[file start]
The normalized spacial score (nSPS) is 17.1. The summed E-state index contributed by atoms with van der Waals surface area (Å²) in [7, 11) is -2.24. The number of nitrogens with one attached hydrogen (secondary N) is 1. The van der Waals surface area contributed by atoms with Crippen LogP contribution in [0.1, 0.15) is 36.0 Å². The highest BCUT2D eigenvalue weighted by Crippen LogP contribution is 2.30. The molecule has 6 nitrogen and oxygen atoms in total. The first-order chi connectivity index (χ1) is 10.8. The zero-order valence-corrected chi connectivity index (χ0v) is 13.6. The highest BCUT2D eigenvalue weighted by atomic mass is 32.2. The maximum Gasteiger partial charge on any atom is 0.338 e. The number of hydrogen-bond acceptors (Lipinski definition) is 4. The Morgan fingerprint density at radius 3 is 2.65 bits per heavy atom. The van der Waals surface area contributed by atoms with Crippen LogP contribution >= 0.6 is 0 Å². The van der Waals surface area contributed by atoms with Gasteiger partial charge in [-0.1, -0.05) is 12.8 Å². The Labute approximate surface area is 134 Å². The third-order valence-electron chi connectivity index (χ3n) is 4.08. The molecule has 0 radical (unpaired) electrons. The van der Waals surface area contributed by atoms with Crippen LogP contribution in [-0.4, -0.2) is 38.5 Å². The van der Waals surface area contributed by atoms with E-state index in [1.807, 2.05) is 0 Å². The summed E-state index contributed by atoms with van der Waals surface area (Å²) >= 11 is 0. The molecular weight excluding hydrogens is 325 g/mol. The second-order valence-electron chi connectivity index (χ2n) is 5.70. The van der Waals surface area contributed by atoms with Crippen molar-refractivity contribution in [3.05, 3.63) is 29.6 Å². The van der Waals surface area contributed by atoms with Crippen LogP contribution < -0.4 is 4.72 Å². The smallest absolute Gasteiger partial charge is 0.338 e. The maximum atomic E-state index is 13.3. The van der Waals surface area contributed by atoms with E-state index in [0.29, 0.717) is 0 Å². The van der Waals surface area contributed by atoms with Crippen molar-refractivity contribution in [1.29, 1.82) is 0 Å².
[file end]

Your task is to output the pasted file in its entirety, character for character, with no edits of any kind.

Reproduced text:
The normalized spacial score (nSPS) is 17.1. The summed E-state index contributed by atoms with van der Waals surface area (Å²) in [7, 11) is -2.24. The number of nitrogens with one attached hydrogen (secondary N) is 1. The van der Waals surface area contributed by atoms with Crippen LogP contribution in [0.1, 0.15) is 36.0 Å². The highest BCUT2D eigenvalue weighted by Crippen LogP contribution is 2.30. The molecule has 6 nitrogen and oxygen atoms in total. The first-order chi connectivity index (χ1) is 10.8. The zero-order valence-corrected chi connectivity index (χ0v) is 13.6. The highest BCUT2D eigenvalue weighted by atomic mass is 32.2. The maximum Gasteiger partial charge on any atom is 0.338 e. The number of hydrogen-bond acceptors (Lipinski definition) is 4. The Morgan fingerprint density at radius 3 is 2.65 bits per heavy atom. The van der Waals surface area contributed by atoms with Crippen LogP contribution >= 0.6 is 0 Å². The van der Waals surface area contributed by atoms with Gasteiger partial charge in [-0.1, -0.05) is 12.8 Å². The Labute approximate surface area is 134 Å². The third-order valence-electron chi connectivity index (χ3n) is 4.08. The molecule has 0 radical (unpaired) electrons. The van der Waals surface area contributed by atoms with Crippen LogP contribution in [-0.4, -0.2) is 38.5 Å². The van der Waals surface area contributed by atoms with E-state index in [1.807, 2.05) is 0 Å². The summed E-state index contributed by atoms with van der Waals surface area (Å²) >= 11 is 0. The molecular weight excluding hydrogens is 325 g/mol. The second-order valence-electron chi connectivity index (χ2n) is 5.70. The van der Waals surface area contributed by atoms with Crippen molar-refractivity contribution in [3.05, 3.63) is 29.6 Å². The van der Waals surface area contributed by atoms with Crippen LogP contribution < -0.4 is 4.72 Å². The smallest absolute Gasteiger partial charge is 0.338 e. The maximum atomic E-state index is 13.3. The van der Waals surface area contributed by atoms with E-state index in [0.29, 0.717) is 0 Å². The van der Waals surface area contributed by atoms with Crippen molar-refractivity contribution in [1.29, 1.82) is 0 Å².